Posts

7 New Facebook Ad Insights You Need to Know Today

Are you up to date with the most cutting edge practices for Facebook ads?

These are some of our biggest insights in Facebook advertising. These are the things that we’ve learned , having done Facebook ads for over 150 clients.

Some of them are best practices that effective advertisers embrace, and some are new insights and changes you can’t afford to ignore.

The seven most important things that you need to know to be really effective with Facebook ads today based on all our data…

And if you don’t know us from Adam:

  • We’ve been doing Facebook ads for ten years…
  • We’ve done them for over 150 clients…
  • We’ve worked with many types of clients of different sizes from small businesses to medium to famous big brands…
  • Facebook ads are the Swiss Army Knife of ad platforms: there are 12 types of Facebook ads, and we run them all…
  • We analyze the audience, create custom creative, optimize e-commerce performance, create custom lead magnets, split-test landing pages and optimize the ads…
  • We have some pretty cool case studies if you want to read about them…

This is our latest stuff our latest insights to pass on to you guys to get better results… The seven Facebook ad insights you absolutely need to know today answer these important questions:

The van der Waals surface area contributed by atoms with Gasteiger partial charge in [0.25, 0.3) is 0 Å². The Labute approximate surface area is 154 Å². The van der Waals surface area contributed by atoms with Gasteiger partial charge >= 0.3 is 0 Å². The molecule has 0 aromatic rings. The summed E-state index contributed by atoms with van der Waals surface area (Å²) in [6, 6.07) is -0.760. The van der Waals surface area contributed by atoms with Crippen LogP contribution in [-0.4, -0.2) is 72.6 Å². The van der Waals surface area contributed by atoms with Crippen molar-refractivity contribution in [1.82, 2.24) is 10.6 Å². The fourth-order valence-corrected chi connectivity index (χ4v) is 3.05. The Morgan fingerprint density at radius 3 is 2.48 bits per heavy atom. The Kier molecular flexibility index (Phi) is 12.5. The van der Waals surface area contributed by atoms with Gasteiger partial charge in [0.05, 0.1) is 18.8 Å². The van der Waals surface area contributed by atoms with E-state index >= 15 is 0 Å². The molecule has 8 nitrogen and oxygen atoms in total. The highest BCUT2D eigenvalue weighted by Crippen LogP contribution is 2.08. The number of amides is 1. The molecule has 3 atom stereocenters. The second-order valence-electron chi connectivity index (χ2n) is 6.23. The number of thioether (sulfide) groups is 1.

1. How Much Do You Need to Create?
  2. What Kind of Ads Should You Run?
  3. Which Posts Should You Promote First?
  4. How Long Should Facebook Videos Be?
  5. How Important is the Pixel and Conversion Tracking?
  6. Which Conversion Window Should You Choose?
  7. What Are Retargeting Best Practices?

Ready? 🙂

Facebook Ad Insight #1: How Much Do You Need to Create?

You have to test a lot of stuff

A lot of audiences and a lot of creative.

I feel like I said it’s a billion times but hey- you may never have heard this and you’ve never heard of me before! So I’ll just say this again and give you some more specifics on it that you may never heard me say this exact way in this level of detail but…

Our most successful ad campaigns are those where we’ve tested anywhere from 10 to 20 different audience settings. 10-20 ad sets, each targeted a different way.

And that is even the case when we’re only targeting one audience persona.

Why?

Because there are many different ways to target the same people in Facebook and there are plenty of other blog post out there that you could read- Andrea Vahl has a really good post about all the different Facebook ad targeting options– there are just a ton of them and that will show you why it’s possible to create so many different ad says different ways to target the same audience.

And if you do that you’re going to get different results.

You’re going to need to find that the ad sets/ the audience targeting that works the best for your purposes regardless of what type of ad you’re running- this is true for every type of ad, ok?

Test a lot of different audiences.

So if you have not tested 10 different ad sets with different audience targeting, then in my opinion you are not being thorough and you will not get great results.

You make get “ok” results. You won’t get great results.

If you’ve only got one ad set in your entire Facebook ad account, then you are a beginner and you need to create more ad sets. And that’s ok! That’s where you start.